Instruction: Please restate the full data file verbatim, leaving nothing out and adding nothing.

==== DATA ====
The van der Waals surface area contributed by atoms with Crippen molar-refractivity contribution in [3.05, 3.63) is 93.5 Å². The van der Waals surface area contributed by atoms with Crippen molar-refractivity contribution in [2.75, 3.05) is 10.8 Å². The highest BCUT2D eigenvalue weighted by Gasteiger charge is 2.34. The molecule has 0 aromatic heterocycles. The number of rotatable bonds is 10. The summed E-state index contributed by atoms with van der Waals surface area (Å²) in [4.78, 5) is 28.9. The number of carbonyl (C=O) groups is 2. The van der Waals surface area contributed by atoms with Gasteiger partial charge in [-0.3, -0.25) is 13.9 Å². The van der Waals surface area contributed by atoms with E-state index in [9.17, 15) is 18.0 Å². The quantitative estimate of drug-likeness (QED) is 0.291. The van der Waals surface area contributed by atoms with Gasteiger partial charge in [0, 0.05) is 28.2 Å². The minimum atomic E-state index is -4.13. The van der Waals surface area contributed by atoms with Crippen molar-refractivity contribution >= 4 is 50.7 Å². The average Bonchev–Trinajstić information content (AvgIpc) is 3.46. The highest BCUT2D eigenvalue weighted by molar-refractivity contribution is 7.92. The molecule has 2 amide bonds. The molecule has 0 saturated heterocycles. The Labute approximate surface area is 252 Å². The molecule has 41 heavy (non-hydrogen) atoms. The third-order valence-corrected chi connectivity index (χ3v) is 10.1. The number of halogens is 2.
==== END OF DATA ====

The van der Waals surface area contributed by atoms with Crippen molar-refractivity contribution in [3.05, 3.63) is 93.5 Å². The van der Waals surface area contributed by atoms with Crippen molar-refractivity contribution in [2.75, 3.05) is 10.8 Å². The highest BCUT2D eigenvalue weighted by Gasteiger charge is 2.34. The molecule has 0 aromatic heterocycles. The number of rotatable bonds is 10. The summed E-state index contributed by atoms with van der Waals surface area (Å²) in [4.78, 5) is 28.9. The number of carbonyl (C=O) groups is 2. The van der Waals surface area contributed by atoms with Gasteiger partial charge in [-0.3, -0.25) is 13.9 Å². The van der Waals surface area contributed by atoms with E-state index in [9.17, 15) is 18.0 Å². The quantitative estimate of drug-likeness (QED) is 0.291. The van der Waals surface area contributed by atoms with Gasteiger partial charge in [0, 0.05) is 28.2 Å². The minimum atomic E-state index is -4.13. The van der Waals surface area contributed by atoms with Crippen molar-refractivity contribution >= 4 is 50.7 Å². The average Bonchev–Trinajstić information content (AvgIpc) is 3.46. The highest BCUT2D eigenvalue weighted by molar-refractivity contribution is 7.92. The molecule has 2 amide bonds. The molecule has 0 saturated heterocycles. The Labute approximate surface area is 252 Å². The molecule has 41 heavy (non-hydrogen) atoms. The third-order valence-corrected chi connectivity index (χ3v) is 10.1. The number of halogens is 2.